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Planners give the nod to £140m Argyle Street office block

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August 29 2019

Planners give the nod to £140m Argyle Street office block

A £140m office block designed by Cooper Cromar architects for Glasgow’s Argyle Street has been handed the all-clear from planners, enabling the project to begin construction.

Spearheaded by Osborne+Co and Scotsbridge Holdings the project will deliver around 270,000sq/ft of grade A office space over 13 floors, providing room for 3,000 people.

Will Hean, development director for Osborne+Co, said: “We would like to thank Glasgow City Council and their planning team for their constructive input, insights and valuable guidance throughout this process. Working collaboratively at all levels with the Council over the past 18 months towards this final consent has involved sound judgement and bold vision combined.”

Conor Osborne, the CEO of Osborne+Co, added: “We are confident that this ambitious development will help Glasgow to fulfil its full potential by attracting global occupiers looking to invest and expand their UK presence and benefit from the skilled local workforce Glasgow has to offer.”

The prominent Argyle Street site has lain vacant for over 20 years.

19 Comments

Clarinda
#1 Posted by Clarinda on 29 Aug 2019 at 16:05 PM
I am deeply saddened by the councils decision on this. This B listed building represents many of the beautiful buildings that make up Glasgow rich architectural character and history.

For whatever reason this building has been allowed, over the 15 years, to lie empty and derelict with no action taken by the council, Historic Scotland or the developer to salvage it to the point it is now 'beyond economic sense' to do so. Meaning, obviously, the only other alternative must be a 14 storey tower....

Allowing this demolition is a mistake, as it was for St Enochs and the Victorian Gothic Christian Institute at 64-100 Bothwell Street.
hector mcvector
#2 Posted by hector mcvector on 29 Aug 2019 at 16:15 PM
"enabling the project to begin construction", or to put it more acutely, "enabling the destruction of the sandstone, Victorian, B-listed building that currently occupies the site"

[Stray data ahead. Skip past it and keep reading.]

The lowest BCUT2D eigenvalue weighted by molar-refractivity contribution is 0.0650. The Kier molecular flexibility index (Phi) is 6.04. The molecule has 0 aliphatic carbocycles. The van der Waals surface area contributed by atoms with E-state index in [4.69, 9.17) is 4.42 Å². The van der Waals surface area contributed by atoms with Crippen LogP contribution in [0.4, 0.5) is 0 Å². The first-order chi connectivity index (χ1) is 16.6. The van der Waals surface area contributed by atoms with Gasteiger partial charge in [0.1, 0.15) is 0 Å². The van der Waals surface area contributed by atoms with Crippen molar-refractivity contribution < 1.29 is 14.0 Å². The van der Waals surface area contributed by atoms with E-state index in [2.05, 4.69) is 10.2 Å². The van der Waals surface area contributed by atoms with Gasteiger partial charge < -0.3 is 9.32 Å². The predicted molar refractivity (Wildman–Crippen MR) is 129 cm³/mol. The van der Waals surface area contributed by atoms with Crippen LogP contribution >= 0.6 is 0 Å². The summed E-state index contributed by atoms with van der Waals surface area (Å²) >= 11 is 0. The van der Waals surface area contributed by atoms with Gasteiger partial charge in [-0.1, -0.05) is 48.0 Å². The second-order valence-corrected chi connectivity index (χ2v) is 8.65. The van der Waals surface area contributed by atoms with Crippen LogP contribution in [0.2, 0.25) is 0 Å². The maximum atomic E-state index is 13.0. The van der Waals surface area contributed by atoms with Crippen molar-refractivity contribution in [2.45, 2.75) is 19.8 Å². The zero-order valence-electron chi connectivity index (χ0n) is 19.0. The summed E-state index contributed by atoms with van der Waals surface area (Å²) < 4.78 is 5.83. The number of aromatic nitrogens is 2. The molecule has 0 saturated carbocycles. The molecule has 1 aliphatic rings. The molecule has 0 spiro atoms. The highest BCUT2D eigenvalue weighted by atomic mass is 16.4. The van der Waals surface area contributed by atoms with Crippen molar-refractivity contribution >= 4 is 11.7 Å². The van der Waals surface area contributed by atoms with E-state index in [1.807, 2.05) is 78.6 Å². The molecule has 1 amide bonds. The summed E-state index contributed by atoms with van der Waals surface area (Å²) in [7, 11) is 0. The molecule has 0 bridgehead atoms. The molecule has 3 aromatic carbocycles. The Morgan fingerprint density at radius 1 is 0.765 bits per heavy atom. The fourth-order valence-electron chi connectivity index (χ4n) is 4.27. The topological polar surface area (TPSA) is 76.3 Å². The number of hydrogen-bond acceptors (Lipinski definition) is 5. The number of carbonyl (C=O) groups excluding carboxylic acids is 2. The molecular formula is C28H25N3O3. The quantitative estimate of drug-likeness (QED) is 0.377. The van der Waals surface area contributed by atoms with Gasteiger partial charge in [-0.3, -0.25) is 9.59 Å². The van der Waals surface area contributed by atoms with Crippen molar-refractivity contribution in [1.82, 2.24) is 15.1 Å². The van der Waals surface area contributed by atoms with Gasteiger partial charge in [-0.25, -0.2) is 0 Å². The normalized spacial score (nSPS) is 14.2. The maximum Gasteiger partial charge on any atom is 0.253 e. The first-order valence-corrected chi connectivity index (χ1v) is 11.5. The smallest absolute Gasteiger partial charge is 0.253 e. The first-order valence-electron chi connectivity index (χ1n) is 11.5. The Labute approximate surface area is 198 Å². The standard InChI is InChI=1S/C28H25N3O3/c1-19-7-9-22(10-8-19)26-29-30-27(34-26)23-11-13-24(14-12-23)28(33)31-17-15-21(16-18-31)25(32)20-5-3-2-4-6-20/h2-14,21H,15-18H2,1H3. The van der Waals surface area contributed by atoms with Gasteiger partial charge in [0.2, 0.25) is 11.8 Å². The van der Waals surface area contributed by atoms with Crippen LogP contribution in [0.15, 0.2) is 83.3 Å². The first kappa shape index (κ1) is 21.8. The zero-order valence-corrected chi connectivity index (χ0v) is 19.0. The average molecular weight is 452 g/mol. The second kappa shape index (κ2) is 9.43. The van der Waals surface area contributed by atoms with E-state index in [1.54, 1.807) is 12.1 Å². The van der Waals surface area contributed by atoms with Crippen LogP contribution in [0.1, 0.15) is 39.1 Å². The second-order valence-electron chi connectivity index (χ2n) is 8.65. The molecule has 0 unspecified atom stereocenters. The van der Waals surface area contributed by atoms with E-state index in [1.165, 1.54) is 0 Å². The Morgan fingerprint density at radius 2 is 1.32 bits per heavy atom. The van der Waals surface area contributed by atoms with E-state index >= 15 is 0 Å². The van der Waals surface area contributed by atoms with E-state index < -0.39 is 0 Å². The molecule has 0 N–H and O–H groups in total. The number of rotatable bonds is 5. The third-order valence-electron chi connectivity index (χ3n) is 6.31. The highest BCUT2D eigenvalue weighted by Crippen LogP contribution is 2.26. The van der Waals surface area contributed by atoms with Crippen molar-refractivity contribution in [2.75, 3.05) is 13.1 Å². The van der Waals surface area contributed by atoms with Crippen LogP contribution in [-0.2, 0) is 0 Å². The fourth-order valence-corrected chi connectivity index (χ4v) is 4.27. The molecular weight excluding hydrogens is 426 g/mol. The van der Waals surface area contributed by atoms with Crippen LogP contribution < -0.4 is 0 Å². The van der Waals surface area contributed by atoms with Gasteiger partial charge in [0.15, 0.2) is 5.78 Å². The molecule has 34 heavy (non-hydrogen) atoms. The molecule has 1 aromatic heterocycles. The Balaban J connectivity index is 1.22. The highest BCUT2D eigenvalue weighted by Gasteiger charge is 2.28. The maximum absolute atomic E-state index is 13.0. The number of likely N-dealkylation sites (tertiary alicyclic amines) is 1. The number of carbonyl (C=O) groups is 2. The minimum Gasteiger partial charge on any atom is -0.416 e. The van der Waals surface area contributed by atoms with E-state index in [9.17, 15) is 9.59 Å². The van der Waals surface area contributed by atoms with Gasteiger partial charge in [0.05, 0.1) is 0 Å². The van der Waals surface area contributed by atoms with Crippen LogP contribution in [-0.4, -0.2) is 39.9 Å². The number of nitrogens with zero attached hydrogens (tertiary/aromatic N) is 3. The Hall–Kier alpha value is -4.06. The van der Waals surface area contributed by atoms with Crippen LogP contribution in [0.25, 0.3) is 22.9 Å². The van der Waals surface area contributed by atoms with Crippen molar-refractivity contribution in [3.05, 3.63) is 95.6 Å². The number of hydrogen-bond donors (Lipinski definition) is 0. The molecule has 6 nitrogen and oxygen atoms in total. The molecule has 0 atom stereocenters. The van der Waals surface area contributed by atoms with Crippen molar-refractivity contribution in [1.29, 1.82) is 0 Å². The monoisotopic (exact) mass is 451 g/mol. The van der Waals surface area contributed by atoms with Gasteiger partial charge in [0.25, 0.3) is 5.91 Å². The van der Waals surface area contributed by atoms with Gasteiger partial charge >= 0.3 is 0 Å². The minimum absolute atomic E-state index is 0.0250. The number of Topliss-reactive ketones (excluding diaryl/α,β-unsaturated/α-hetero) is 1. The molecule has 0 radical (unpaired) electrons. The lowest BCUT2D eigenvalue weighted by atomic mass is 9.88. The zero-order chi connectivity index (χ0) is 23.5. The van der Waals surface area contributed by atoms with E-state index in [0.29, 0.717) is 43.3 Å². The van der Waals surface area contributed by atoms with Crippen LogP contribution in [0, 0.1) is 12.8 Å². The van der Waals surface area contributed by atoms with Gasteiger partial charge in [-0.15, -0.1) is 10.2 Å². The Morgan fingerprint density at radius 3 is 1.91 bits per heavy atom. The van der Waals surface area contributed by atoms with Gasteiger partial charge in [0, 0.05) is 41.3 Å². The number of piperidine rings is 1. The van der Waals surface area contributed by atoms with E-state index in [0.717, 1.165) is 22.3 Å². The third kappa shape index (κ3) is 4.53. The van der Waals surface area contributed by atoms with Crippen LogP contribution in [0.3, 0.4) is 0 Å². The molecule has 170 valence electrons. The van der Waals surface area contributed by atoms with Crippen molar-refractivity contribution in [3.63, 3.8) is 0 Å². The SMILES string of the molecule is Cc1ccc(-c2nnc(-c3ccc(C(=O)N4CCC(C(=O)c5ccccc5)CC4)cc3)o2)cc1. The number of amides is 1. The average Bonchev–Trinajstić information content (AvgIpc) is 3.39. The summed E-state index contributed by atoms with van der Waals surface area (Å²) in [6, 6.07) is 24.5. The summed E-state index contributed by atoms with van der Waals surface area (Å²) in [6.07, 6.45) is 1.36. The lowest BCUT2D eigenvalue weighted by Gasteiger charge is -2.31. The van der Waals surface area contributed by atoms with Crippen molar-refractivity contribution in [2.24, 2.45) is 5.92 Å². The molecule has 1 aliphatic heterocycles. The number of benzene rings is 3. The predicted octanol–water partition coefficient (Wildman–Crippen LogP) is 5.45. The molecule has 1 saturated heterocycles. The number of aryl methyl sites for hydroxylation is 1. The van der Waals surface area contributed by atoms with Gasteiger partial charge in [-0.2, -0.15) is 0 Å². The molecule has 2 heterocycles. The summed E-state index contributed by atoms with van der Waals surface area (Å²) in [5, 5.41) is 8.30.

Send in the bulldozers!!!!
Jezza Alexander
#3 Posted by Jezza Alexander on 29 Aug 2019 at 17:17 PM
Council needs to go to specsavers.
Max
#4 Posted by Max on 29 Aug 2019 at 19:53 PM
Will you all stop whinging! This is exactly the kind of large scale development Glasgow desperately needs.
Bob ra Builder
#5 Posted by Bob ra Builder on 29 Aug 2019 at 22:24 PM
C'mon #1 that's a bit whiny. Why do you think it say empty for 15 years +? Building that no longer was suited for the city needs - perchance? Should we wrap it in cellophane as a great example to past year's so so skills and declare it a museum? Another building to sit with you hand wringers list of 50 Union street, lion chambers and the one on Argyll street?
Jezza Alexander
#6 Posted by Jezza Alexander on 30 Aug 2019 at 11:48 AM
#4 Sure, at the expense of the city's rich architectural heritage. One by one these listed buildings come down and replaced by generic office builds the city certainly does not 'desperately' need.
Chris
#7 Posted by Chris on 30 Aug 2019 at 13:05 PM
#4 There are numerable gap sites in the area that could facilitate this building.

There's nothing redeemable about this proposal beyond it being "large scale".
George
#8 Posted by George on 30 Aug 2019 at 13:28 PM
#7 But if you don't own these other numerable gap sites then it is very difficult to build on them. I fully support keeping rich architectural heritage, but I also like to see progress and I think the latter would apply for these buildings which are low density and have looked an eyesore for 20 years.
Pleasantfield
#9 Posted by Pleasantfield on 30 Aug 2019 at 13:43 PM
Dear me. Same old same old. When will we see a genuinely original and trully different design. Every one from the finance district to this follows the same formula. Even materials are now all the same.